This leads us to the main thesis of Dr Jinpa’s talk. Developments in modern science – in particular, the most recent findings of neuroscience and the nascent study of non-human primates – suggest that this optimistic view of man is nearer the truth than that of the egoists and the Darwinian naturalists. Collecting the findings of a number of prominent studies, conducted over recent decades, Dr Jinpa mounted a powerful defense of humans as essentially compassionate creatures. While this is no place to assess the cumulative force of those studies, I found Dr Jinpa’s case against the less sophisticated forms of Darwinism to be profoundly compelling. If compassion is not the most fundamental motivating instinct within the human person it is at least as integral as the will-to-power or self-preservation.

To admit as much is to introduce chaos into the systems of doctrinaire Darwinists which hang on the assumption that the history of our species has been shaped exclusively by the selfish concern of each individual to propagate her particular stock of genes, securing a sort of dubious immortality in the onward rush of humankind. Human history so-understood is, as T S Eliot once put it, an immense panorama of anarchy and futility. Thankfully, as Jinpa showed, we have little reason to assent to this narrative. Indeed, as an admirer of the work of C S Peirce I could not help but think of his own account of evolution as the systematic and progressive disclosure of creative love – what he called ‘Agapism’. If Dr Jinpa is correct, it may be that Peirce’s speculations – and those of Henri Bergson, for that matter – are in need of a re-evaluation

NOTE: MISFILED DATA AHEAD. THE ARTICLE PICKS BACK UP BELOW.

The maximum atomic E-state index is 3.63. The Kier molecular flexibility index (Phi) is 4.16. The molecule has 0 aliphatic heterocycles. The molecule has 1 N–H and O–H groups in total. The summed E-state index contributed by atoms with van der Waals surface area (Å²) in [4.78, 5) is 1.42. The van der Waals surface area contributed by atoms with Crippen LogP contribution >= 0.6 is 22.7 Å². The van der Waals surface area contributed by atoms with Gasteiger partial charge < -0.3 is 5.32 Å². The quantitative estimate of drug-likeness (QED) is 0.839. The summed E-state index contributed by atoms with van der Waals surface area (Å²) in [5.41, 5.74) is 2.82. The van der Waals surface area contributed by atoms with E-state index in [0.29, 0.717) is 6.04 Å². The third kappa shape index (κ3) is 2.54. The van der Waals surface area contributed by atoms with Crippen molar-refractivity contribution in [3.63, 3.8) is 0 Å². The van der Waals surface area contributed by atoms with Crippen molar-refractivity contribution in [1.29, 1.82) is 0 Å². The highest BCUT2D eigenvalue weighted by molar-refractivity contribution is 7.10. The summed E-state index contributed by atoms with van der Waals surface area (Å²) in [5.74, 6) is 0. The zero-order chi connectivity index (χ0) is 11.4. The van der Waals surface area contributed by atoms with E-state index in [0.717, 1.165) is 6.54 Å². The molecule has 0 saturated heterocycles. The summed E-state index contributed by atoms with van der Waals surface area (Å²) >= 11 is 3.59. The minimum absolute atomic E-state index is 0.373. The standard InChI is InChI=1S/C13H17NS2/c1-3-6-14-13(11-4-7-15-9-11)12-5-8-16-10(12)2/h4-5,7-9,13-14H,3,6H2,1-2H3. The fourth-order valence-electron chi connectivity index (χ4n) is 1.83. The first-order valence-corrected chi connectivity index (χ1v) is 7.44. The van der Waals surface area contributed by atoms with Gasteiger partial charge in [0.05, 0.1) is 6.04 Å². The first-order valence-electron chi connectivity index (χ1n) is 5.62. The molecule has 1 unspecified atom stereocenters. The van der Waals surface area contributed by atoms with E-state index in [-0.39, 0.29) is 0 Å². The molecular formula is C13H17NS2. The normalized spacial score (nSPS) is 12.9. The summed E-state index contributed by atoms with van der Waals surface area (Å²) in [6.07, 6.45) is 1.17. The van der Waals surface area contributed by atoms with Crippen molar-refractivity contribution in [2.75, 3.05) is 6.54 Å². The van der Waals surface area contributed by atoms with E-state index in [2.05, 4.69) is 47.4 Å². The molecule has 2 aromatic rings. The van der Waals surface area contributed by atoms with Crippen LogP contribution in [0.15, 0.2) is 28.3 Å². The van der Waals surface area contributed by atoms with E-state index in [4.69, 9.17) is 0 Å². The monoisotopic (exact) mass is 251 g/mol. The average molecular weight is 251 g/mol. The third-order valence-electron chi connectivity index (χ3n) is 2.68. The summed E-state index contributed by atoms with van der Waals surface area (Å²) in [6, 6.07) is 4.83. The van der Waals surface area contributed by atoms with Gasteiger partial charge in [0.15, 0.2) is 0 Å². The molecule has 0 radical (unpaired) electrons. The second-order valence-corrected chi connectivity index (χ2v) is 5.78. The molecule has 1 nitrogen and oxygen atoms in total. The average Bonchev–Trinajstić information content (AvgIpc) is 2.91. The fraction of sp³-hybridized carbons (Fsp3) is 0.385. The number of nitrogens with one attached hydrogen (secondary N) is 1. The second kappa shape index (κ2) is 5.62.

Altogether, Dr Jinpa’s talk was profoundly encouraging for those of us who are involved in the work of the DLCC. As I reflect on A Fearless Heart it seems to me that the times are propitious for the Centre and its mission. One further remark. Alex Norman, who chaired the event, mentioned in his introduction to Dr Jinpa’s talk that Tibetan Buddhism is characterised by a certain ‘earthiness’ and sanguinity which distinguishes it from, for example, Zen or Ch’an. Listening to Dr Jinpa reminded me of that other specific trait so typical of Buddhism in Tibet, and exemplified by His Holiness; mirth. And so it seems fit to conclude with the words of that other great philosopher of mirth, G K Chesterton, who saw more clearly than any other just how special the creature that can laugh must be:

The simplest truth about man is that he is a very strange being; almost in the sense of being a stranger on the earth… Alone among the animals, he is shaken with the beautiful madness called laughter; as if he had caught sight of some secret in the very shape of the universe hidden from the universe itself. (The Everlasting Man)

 Nikolas Prassas